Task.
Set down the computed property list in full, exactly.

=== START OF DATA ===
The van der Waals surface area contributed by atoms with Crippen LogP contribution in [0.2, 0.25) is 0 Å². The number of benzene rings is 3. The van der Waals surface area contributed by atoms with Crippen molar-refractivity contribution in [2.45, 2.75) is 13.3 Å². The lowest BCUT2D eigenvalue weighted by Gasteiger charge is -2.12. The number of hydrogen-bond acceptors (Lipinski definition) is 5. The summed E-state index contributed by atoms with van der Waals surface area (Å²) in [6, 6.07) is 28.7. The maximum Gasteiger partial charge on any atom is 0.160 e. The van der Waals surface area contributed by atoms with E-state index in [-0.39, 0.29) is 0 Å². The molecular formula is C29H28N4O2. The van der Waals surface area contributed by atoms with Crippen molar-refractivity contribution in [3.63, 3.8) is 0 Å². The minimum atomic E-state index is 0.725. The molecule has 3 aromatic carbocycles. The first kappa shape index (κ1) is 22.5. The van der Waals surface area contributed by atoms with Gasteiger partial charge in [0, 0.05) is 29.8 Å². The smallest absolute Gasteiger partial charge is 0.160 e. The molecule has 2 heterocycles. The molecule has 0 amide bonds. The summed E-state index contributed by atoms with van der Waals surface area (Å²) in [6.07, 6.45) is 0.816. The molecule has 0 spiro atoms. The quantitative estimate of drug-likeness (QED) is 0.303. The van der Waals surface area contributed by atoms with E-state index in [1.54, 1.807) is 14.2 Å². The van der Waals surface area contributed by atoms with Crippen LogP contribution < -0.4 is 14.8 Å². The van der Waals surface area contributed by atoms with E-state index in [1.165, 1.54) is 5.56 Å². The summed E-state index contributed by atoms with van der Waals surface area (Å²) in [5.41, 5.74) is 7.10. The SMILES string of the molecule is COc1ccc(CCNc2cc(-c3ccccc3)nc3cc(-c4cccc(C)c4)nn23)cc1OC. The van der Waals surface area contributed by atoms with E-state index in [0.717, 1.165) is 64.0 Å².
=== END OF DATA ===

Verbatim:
The van der Waals surface area contributed by atoms with Crippen LogP contribution in [0.2, 0.25) is 0 Å². The number of benzene rings is 3. The van der Waals surface area contributed by atoms with Crippen molar-refractivity contribution in [2.45, 2.75) is 13.3 Å². The lowest BCUT2D eigenvalue weighted by Gasteiger charge is -2.12. The number of hydrogen-bond acceptors (Lipinski definition) is 5. The summed E-state index contributed by atoms with van der Waals surface area (Å²) in [6, 6.07) is 28.7. The maximum Gasteiger partial charge on any atom is 0.160 e. The van der Waals surface area contributed by atoms with E-state index in [-0.39, 0.29) is 0 Å². The molecular formula is C29H28N4O2. The van der Waals surface area contributed by atoms with Crippen molar-refractivity contribution in [3.63, 3.8) is 0 Å². The minimum atomic E-state index is 0.725. The molecule has 3 aromatic carbocycles. The first kappa shape index (κ1) is 22.5. The van der Waals surface area contributed by atoms with Gasteiger partial charge in [0, 0.05) is 29.8 Å². The smallest absolute Gasteiger partial charge is 0.160 e. The molecule has 2 heterocycles. The molecule has 0 amide bonds. The summed E-state index contributed by atoms with van der Waals surface area (Å²) in [6.07, 6.45) is 0.816. The molecule has 0 spiro atoms. The quantitative estimate of drug-likeness (QED) is 0.303. The van der Waals surface area contributed by atoms with E-state index in [1.54, 1.807) is 14.2 Å². The van der Waals surface area contributed by atoms with Crippen LogP contribution < -0.4 is 14.8 Å². The van der Waals surface area contributed by atoms with E-state index in [1.165, 1.54) is 5.56 Å². The summed E-state index contributed by atoms with van der Waals surface area (Å²) in [5.41, 5.74) is 7.10. The SMILES string of the molecule is COc1ccc(CCNc2cc(-c3ccccc3)nc3cc(-c4cccc(C)c4)nn23)cc1OC. The van der Waals surface area contributed by atoms with E-state index in [0.717, 1.165) is 64.0 Å².